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Fermentation: Friend or Foe?

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Fermented Foods: Friend or Foe?

 

Since fermented foods and DIY fermentation are hot topics right now, a good question to ask is whether fermentation is a ‘friend or foe?’ I’ll be looking at whether fermentation is in fact a wonder-food that ensures a healthy gut and whether there really is an art to fermentation!

You will already be familiar with some fermented foods and probably eat them on a daily basis. Cheese, bread, yoghurt and alcohol are all fermented and you may have eaten them today. Kombucha, kimchi, sauerkraut and kefir may be less familiar and you may have never eaten them. In fact, they may not seem very appealing to you at first, but our ancestors used to eat lots of fermented foods before we had fridges because they are foods that a balanced body is designed to run on.

I’d like to describe some of the benefits of including fermented food in your diet. But I’ll also include a word of warning…so do read right to the end!

 

What is fermentation?

If you asked a biologist, they would say fermentation is the anaerobic metabolising of sugars. We understand fermentation as the process of using microorganisms (bacteria, fungi and the enzymes they produce) to convert carbohydrates (sugars) into acid. This acid preserves the food and creates beneficial bacteria and enzymes to make fermented foods a good source of amino acids, vitamins and minerals.

 

Why should I eat fermented foods?

The most important thing about fermented foods is that they provide beneficial bacteria for a healthy gut. You may be aware of the latest research on the importance of the gastric tract for physical health and even mental wellbeing[1]. Well, fermented foods have been described as the best way to improve gut health because of their large quantities of beneficial bacteria.

The balance of good and bad bacteria in our large intestine is incredibly important. Unfortunately, this balance is adversely affected by poor diets, high intake of sugar, stress and antibiotics. An unhealthy gut impacts negatively on our digestive and immune systems, and an imbalance of bacteria can lead to:

  • food intolerances
  • skin disorders
  • chronic fatigue
  • auto-immune diseases

 

When should I avoid fermented foods?

Fermented foods can often be high in salt which can be harmful if you are on a low-sodium diet or if you have high blood pressure. They are also high in histamine and should be avoided if you are on a low-histamine diet or if you suspect that you have a histamine intolerance. You can check with me for an assessment of your histamine levels as lots of other foods are also high in histamine, including most aged, cultured, fermented, smoked, and cured foods.

Since much fermented food is probiotic (live organisms), some people recommend incorporating more prebiotics into your diet to promote the growth of microorganisms. These could include onions, asparagus, garlic, legumes, and chickpeas. However, I avoid recommending these foods to everyone because so many people suffer with SIBO (small intestinal bacteria overgrowth) and prebiotics can lead to an increase of IBS symptoms. Please contact me before taking more prebiotics or if you are following a low FODMAP diet to manage IBS symptoms.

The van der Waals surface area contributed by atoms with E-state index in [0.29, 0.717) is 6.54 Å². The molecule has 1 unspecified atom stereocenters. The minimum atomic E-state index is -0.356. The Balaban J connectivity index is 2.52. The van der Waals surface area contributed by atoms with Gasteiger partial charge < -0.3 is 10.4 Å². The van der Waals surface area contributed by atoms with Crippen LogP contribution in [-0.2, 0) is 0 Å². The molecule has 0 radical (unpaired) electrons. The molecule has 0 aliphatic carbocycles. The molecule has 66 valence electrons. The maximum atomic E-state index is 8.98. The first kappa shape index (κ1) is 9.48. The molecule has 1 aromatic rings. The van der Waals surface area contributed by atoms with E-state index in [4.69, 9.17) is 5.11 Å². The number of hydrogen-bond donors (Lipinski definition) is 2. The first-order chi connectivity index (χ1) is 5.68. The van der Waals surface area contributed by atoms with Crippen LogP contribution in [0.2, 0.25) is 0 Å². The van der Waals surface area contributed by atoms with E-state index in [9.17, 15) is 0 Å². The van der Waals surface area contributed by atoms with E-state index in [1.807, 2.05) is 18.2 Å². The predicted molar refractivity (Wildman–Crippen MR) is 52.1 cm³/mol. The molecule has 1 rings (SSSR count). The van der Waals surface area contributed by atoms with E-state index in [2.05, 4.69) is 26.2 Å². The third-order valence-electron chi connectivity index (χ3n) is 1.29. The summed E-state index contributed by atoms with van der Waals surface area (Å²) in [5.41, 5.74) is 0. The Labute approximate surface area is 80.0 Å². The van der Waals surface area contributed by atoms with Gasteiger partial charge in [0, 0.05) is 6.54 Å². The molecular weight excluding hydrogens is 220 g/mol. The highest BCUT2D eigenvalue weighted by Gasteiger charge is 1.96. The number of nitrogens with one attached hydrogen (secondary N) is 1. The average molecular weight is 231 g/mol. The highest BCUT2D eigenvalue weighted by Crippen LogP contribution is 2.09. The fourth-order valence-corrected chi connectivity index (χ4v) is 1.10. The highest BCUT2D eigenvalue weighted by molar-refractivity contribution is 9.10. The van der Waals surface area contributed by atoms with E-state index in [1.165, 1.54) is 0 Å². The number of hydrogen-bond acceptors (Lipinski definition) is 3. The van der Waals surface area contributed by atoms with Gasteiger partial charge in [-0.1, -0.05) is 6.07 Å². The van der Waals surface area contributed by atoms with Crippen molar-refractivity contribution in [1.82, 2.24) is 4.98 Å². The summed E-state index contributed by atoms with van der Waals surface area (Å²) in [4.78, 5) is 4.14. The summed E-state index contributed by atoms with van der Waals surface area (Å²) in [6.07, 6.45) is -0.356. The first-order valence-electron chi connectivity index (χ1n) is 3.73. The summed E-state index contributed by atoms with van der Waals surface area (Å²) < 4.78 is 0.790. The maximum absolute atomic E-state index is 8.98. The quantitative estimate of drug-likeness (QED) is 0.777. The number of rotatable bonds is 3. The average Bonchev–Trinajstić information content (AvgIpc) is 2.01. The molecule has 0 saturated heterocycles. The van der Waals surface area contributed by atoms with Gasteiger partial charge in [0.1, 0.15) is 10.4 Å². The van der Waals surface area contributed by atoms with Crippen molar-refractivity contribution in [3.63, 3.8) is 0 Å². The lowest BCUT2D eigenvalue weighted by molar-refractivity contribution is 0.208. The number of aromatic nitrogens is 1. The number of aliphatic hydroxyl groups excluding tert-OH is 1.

Finally, if your symptoms get worse in damp or mouldy conditions, or if they are worse at this time of the year when leaves start to die and fall, then you may find that fermented foods may exasperate your symptoms – please speak to me if you are in any doubt.

How to include fermented foods in your diet

  1. Have a go at fermenting your own food at home! Pick up some organic cabbage and have a go at making sauerkraut. There are many variations, but one simple recipe is to massage 1 tablespoon of salt into 800grams of shredded cabbage and pack it tightly into a fermenting jar once the cabbage starts to release its moisture. Sandor Katz writes some wonderful books, “Wild Fermentation” and “The Art of Fermentation”, and has produced some fantastic YouTube videos.
  2. My favourite kefir recipe is a dairy-free version made with coconut water. Happy Kombucha is a great place to buy your grains and find other good recipes.
  3. Try to eat a variety of fermented foods to ensure a variety of healthy bacteria strains. Dr Natasha Campbell-McBride (a Doctor and Naturopath who specialises in children with autism) even suggests that people should have some sauerkraut with each main meal as it helps to stimulate stomach acid and pancreatic digestive enzyme production!
  4. Finally, enjoy trying some of the healthy fermented foods available and see which ones work for you!:
    1. Yoghurt
    2. Kefir
    3. Kimchi
    4. Kombucha
    5. Miso Soup
    6. Sourdough bread
    7. Sauerkraut

With best wishes,

Emma

Emma Maitland-Carew MBANT, Registered Nutritionist in Oxford and Bloxham, Oxfordshire

 

[1] Surprisingly, the gut produces chemicals such as serotonin that affect our mood and an optimal bacteria balance in the gut actually contributes to positive mental health. A study from McMaster University in Canada reported that anxiety levels in stressed mice was reduced when their gut bacteria was replaced with bacteria from non-stressed mice. You can read more about this study here.

 

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